their land together so that it could be worked more efficiently by the
use of
machinery. Collectives were based around the villages and federated on a
regional basis.

Usually the decision to collectivise was made at an assembly (a meeting
of the entire village). It meant handing over land, livestock, tools, seed,
stocks of wheat and other produce. The land was then divided into
sectors, each of which was assigned to a work group of about a dozen who
elected their own delegate. Produce went into the "pile" for communal
consumption. Each would produce according to their ability, each would
consume according to their needs.

Collectivisation did not only apply to the land. In the villages,
workshops were set up where all the local trades' people would produce
tools,
furniture, etc. for the village and also carry out repairs to the
collectivist's houses. Bakers, butchers, barbers and so on were also
collectivised.

The lot of rural workers and peasants was improved by the introduction
of machinery. Living standards rose, in the words of one collectivist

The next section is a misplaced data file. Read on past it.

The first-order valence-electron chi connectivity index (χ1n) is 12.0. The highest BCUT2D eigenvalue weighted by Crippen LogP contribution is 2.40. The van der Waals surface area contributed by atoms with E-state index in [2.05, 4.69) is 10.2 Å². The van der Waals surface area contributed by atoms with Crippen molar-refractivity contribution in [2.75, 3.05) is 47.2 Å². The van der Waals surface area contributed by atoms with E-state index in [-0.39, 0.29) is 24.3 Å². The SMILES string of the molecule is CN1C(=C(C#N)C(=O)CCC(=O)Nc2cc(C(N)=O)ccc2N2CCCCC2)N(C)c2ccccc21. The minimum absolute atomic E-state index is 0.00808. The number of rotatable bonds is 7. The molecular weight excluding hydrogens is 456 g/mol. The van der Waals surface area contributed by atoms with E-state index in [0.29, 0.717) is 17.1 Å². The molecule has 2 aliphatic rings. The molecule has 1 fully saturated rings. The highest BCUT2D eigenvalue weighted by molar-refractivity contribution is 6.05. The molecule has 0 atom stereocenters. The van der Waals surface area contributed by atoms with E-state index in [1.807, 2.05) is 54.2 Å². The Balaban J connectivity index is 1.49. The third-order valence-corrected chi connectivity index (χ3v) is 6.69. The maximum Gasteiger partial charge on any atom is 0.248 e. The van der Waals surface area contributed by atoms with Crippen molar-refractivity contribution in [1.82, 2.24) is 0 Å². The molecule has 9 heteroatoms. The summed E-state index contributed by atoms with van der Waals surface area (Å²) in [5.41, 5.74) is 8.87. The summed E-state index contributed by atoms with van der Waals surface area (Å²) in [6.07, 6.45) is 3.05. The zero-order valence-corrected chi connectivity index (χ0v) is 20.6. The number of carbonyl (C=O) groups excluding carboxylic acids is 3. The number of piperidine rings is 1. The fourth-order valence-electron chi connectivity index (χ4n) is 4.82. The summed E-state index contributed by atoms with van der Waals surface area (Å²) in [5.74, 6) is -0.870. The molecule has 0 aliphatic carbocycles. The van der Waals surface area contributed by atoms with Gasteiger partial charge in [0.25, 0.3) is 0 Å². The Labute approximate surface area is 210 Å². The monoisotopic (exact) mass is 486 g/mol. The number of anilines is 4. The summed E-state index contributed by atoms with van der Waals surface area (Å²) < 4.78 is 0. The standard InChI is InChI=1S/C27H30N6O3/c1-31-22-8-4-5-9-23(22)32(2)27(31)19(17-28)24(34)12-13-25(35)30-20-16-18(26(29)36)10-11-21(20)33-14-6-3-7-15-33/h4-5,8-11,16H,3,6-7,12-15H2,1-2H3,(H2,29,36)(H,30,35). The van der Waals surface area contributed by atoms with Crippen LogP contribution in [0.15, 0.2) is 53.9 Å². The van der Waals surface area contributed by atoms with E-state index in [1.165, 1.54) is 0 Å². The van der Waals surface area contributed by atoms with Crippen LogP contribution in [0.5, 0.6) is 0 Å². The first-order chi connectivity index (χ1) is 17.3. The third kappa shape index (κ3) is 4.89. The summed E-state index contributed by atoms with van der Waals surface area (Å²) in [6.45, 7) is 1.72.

"those who had less now ate more and better - no one went short".
Education became a central concern and young children who had never been
to school were given the education denied to them by the landlords and
their system.

Women's Action

Gains were also made by women. They were present everywhere - on
committees, in the militias, in the front line. In the early battles of
the war, women fought alongside men as a matter of course. It was not
merely a case of women filling in for men who were away at the front.
They were in the militias and fought alongside the men as equals. They
were organising the collectives and taking up the fight against the
sexist attitudes of the past, which have no place in any real
revolution. During the war abortion was legalised in the "republican
zone". Centres were opened for women, including unmarried mothers and
prostitutes.

From all accounts there truly were changes in attitudes towards women.
One female participant in the Civil War has said: "It was like being
brothers and sisters. It had always annoyed me that men in this country
didn't consider women as beings with full human rights. But now there
was this big change. I believe it arose spontaneously out of the
revolutionary movement"

For more information:

http://road.cjb.cc <http://road.cjb.cc/>

http://infoshop.org/faq/index.html